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PA COVID numbers highest since pandemic onset

Pennsylvania’s Department of Health confirmed an additional 2,795 cases of COVID-19 as of Wednesday, noting that daily increases are now the highest they have ever been since the start of the pandemic.

The Nov. 4 report elevated the commonwealth’s total coronavirus count to 217,666 cases. An additional 35 deaths were also reported, bringing the statewide total to 8,890 fatalities linked to the virus.

On Tuesday, the DOH reported Pennsylvania’s largest daily count yet with 2,875 positive cases, raising concerns among Governor Tom Wolf’s administration, the DOH and health professionals.

“#COVID19 case counts have reached an all-time high in Pennsylvania,” Wolf said in a Wednesday tweet. “Please protect yourself and your loved ones from this virus. The best thing we can do right now is keep our distance, wear masks in public, avoid crowds, and practice good health habits.”

According to the DOH, 217,017 tests were performed in the Keystone State from Oct. 28 to Nov. 3, with 16,425 positive cases.

As of 10 p.m. on Nov. 2, 49,087 test results were reported to the department, “a record high number of (polymerase chain reaction) test results” which show if an individual has an active infection.

Positive viral antigen tests, another diagnostic test, have reached a total of 4,130 individuals that are considered probable cases, along with 646 individuals who have a positive serology test and either COVID-19 symptoms or high-risk exposure.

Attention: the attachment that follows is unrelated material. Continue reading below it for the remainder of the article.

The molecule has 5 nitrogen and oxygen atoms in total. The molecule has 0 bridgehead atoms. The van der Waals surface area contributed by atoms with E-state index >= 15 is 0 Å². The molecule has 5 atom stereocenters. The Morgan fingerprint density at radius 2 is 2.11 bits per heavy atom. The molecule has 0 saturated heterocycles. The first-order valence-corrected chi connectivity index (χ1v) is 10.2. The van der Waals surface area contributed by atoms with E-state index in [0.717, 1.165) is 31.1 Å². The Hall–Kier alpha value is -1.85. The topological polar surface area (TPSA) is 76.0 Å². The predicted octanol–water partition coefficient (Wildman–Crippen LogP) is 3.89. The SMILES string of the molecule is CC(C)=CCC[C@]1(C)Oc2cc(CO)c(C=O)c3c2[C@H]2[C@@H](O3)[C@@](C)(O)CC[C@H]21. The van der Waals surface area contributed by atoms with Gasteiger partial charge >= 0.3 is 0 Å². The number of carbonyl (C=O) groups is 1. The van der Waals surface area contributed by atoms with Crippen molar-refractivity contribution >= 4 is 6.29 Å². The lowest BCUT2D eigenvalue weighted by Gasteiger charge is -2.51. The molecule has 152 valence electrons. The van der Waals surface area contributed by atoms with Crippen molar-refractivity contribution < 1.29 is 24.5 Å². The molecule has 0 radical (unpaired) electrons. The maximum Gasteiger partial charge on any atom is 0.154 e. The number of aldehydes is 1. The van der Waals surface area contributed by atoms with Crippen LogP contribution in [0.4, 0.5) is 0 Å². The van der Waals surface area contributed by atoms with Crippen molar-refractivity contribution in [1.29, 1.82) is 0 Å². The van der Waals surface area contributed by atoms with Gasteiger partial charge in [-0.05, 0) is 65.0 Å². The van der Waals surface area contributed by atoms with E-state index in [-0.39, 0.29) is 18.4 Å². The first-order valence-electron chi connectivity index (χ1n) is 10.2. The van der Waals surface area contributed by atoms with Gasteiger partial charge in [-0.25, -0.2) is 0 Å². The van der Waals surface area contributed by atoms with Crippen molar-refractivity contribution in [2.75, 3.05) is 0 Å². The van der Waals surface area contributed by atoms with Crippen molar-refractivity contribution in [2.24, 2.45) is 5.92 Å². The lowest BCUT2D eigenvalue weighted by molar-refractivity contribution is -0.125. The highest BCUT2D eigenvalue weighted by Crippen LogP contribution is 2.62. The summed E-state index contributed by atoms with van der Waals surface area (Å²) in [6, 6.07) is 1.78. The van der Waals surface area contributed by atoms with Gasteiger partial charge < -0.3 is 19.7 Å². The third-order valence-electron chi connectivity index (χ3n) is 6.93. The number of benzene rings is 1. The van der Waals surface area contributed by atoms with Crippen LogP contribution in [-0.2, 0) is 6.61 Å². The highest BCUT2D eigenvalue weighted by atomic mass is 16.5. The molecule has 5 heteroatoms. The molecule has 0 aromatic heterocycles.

On Tuesday, Wolf Administration began distribution of the fourth allotment of antigen test kits provided by the federal government to Clinical Laboratory Improvement Amendments (CLIA)-certified institutions in Elk, Lawrence, Mifflin and Philadelphia counties.

Secretary of Health Dr. Rachel Levine noted that the kits are “timely, quick and easy-to-use tools for communities to receive rapid COVID-19 testing.”

“These test kits, provided by the federal government and being distributed to areas in need by the Wolf Administration, will further help communities struggling with the spread of COVID-19,” Levine said. “Antigen tests look for pieces of proteins that make up the SARS-CoV-2 virus and are less sensitive than PCR tests for detecting COVID-19 infections.”

The bulk of COVID-19 diagnoses currently encompass citizens aged 25 an older. Nearly 36% of those that have tested positive to date fall into the 25 to 49-year-old range, while 21% are aged 50 to 64, and nearly 21% are aged 65 and older.

However, the DOH also reported that there have been “significant increases in the COVID-19 cases” among younger age ranges, especially among 19 to 24-year-olds. As of the end of October, this age bracket has increased across the state, ranging from 12% of total counts in the southwest and south-central regions to 28% of cases in the north-central region.

On Wednesday, the DOH announced that Levine would hold a virtual meeting on Thursday to discuss the latest news on the COVID-19 vaccine, and Pennsylvania’s plan to distribute it once it is available.

Wolf, Levine and the DOH have continued to promote mitigation efforts – including hand washing, mask-wearing, social distancing and more – to help curb the spread of coronavirus in the commonwealth as case counts increase, especially in light of the upcoming holiday season.

“We are asking people to stay within their households and to contact their friends and their families in a more virtual way,” Levine said on Oct. 29. “And that’s a tremendous sacrifice that we’re asking people to make, but it is absolutely necessary at this challenging time.”

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